This clandestine approach to literary protest also seems a natural extension of Yu’s own personality, which is amicable, positive and unfailingly composed. When I ask about the state of women’s rights in Singapore, she replies: “Not much worse than the state of men’s rights in Singapore right now, so in a sense pretty good. When there’s no sharp contrast it doesn’t hurt so immediately.”
Yu displays similar care talking about LGBT rights in Singapore. Openly gay, Yu lives in a country that continues to criminalise sex between consenting adult males.
“Being gay in Singapore has influenced how I see the world. [But] I don’t consider myself a ‘gay writer’ any more than I would categorise myself a ‘female writer’ or ‘cosy writer’. I am a writer and I write about the world as it appears to me the best I can.”
She highlights the social and legal discrimination towards Singapore’s transsexual community. “I remember a friend’s joy when she finally managed to make down payment on a scooter because that meant she could work as a dispatch rider and give up sex work.”
The focus of Yu’s works on economic disparity, however, and her portrayal of Singapore’s exploitation of migrant workers through characters such as Nina in Meddling and Murder, identifies the main cause of her political anger.
“The state of migrant workers and foreign domestic workers [in Singapore] is definitely not good. Many get conned into paying huge amounts to contractors in their own countries. When they get here they find the jobs they were promised don’t exist,” she says.
“When they get sick or injured there’s no insurance. If you believe, as a feminist, that all people are entitled to equal civil rights, then [you can see] their state is far worse. I think it’s terrible that people here may see it as the norm, simply because we become inured to what is happening.”
The Frangipani Tree Mystery could be read as Yu’s attempt to trace these contemporary ills to Singapore’s past under British colonial rule, which exploited native workers and migrants alike. “There was actually a huge depression going on. People were out of work – people coming from China and Russia, bizarrely enough. War was starting, even though it wasn’t openly declared. It was a terrible time, yet my grandparents looked back on it [fondly] because it was before the [Japanese] occupation.”
While the novel favours outsiders such as Su Lin and the enigmatic colonial police detective Thomas Le Froy, it refuses to heap scorn on even the most unpleasant of the British colonial rulers. “The British said we were all uneducated savages and we should all become Christian, but they built hospitals and they built roads and they tried to give people fresh water. Of course they were trying to make money for the Crown from rubber and tin. They were trying to be nice to the animals, even if they saw us as animals.”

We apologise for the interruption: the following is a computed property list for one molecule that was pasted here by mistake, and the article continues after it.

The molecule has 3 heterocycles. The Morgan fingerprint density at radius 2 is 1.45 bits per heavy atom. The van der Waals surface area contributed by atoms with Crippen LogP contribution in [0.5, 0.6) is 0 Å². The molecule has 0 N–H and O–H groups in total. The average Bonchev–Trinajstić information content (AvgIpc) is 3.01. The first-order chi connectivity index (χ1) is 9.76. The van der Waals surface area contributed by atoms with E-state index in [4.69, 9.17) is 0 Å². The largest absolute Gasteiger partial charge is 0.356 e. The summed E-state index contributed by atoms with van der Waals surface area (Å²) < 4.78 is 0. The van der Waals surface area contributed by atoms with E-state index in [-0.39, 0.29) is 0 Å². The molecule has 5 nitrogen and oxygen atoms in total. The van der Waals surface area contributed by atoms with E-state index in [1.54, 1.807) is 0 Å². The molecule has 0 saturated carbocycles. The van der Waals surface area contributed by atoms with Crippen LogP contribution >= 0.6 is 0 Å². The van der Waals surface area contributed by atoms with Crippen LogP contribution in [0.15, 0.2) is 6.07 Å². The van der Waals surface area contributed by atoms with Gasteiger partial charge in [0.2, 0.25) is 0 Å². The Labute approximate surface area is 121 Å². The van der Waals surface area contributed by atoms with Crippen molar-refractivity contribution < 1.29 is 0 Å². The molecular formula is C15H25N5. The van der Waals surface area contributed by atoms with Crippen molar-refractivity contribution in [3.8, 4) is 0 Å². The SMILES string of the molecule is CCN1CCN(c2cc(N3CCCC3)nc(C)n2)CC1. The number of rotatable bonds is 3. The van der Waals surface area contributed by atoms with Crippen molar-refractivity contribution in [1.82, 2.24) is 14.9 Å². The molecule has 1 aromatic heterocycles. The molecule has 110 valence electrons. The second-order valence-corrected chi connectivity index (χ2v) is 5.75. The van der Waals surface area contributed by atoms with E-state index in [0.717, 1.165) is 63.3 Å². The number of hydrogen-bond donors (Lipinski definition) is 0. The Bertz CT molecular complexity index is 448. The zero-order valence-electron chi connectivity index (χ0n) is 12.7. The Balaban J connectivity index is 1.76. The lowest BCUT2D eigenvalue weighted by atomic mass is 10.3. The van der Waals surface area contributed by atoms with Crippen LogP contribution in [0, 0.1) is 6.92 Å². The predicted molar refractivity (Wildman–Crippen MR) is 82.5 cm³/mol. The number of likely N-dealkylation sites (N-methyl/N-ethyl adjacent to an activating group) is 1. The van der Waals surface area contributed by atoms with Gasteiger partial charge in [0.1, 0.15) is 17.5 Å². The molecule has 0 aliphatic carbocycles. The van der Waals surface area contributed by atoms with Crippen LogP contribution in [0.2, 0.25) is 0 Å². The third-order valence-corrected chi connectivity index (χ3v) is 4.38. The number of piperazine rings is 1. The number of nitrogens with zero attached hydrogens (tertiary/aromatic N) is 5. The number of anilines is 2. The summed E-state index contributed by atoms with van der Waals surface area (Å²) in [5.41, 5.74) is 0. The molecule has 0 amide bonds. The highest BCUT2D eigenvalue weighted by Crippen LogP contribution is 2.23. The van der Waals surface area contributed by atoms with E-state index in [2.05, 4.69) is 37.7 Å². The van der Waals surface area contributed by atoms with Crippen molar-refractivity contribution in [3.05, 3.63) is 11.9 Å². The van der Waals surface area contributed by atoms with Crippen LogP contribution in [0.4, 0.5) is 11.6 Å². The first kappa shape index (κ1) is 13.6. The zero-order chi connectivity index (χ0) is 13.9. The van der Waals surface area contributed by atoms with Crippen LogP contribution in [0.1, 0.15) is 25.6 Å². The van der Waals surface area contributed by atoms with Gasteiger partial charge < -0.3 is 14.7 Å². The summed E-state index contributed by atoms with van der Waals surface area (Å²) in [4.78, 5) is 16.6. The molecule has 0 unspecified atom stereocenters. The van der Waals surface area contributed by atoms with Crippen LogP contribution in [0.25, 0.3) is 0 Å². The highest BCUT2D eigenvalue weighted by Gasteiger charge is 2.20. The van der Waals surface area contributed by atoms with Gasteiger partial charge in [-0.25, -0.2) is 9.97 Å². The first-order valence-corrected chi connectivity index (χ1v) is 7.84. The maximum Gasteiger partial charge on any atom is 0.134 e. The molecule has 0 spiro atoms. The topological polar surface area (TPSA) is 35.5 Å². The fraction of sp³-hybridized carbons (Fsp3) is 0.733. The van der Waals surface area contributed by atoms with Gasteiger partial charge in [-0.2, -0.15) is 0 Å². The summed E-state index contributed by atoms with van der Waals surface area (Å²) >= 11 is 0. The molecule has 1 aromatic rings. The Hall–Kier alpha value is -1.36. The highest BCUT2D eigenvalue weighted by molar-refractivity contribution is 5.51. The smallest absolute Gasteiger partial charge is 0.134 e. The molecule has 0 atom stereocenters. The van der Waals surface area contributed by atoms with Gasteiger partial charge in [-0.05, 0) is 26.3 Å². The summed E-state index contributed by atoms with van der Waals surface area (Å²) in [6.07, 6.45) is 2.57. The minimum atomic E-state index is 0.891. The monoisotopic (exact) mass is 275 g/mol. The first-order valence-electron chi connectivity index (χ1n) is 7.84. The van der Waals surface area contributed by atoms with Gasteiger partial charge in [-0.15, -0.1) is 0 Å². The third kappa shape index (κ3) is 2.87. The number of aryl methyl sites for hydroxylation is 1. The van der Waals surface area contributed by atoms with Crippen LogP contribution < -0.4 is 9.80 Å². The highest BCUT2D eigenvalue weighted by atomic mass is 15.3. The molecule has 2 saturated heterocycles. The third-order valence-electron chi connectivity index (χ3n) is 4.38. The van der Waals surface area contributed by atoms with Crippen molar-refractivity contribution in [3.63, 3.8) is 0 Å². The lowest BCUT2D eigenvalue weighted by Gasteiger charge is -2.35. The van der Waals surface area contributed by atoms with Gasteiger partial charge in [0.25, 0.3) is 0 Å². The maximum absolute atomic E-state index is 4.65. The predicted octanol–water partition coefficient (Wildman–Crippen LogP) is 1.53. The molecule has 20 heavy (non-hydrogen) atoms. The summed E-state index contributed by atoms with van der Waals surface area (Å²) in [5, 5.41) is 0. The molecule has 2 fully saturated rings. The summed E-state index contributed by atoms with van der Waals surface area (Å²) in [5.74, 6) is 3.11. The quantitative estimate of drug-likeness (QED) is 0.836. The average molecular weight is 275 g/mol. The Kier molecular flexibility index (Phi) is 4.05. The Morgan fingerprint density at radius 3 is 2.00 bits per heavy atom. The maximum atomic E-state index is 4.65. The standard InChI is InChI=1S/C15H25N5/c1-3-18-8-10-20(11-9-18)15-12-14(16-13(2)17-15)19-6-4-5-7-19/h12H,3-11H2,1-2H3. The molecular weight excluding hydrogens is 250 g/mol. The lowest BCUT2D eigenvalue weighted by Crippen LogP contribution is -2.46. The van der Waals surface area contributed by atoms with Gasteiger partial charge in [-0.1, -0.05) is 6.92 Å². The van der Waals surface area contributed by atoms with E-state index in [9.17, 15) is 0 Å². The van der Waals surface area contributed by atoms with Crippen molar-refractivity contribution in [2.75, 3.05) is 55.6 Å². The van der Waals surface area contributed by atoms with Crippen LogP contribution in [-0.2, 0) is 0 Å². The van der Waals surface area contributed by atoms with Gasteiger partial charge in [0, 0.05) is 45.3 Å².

Such equanimity has proved contentious: one reviewer in The Straits Times complained “how forgiving [Su Lin and the native Singaporeans] are of even their masters’ most dreadful trespasses”, although they conceded the characters might offer “an interesting study of internalised racism”.
Yu argues that her equanimity is motivated by her conviction that even the worst individual is a product of their culture and historical moment. “In that time, the British had to think that way so they could go on governing. As people like me rise up, you can no longer do that, so you shift the boundaries of what is right and wrong.”
Here in essence is Yu’s defence of her own “cosy” outlook – one that includes rather than dismisses, seeks to understand rather than alienate. For Yu, reading breeds empathy.
“If you are writing aggressive, angry pieces, people go into defensive mode and stop listening. If you read stories and see just one person from the inside, then the next time you meet someone of a different colour you’ll connect then to the character rather than your image of badness. It is suddenly less scary.”
Whether you believe such idealism or not, it’s good to know that Yu is out there fighting the good fight, and entertaining us as she goes.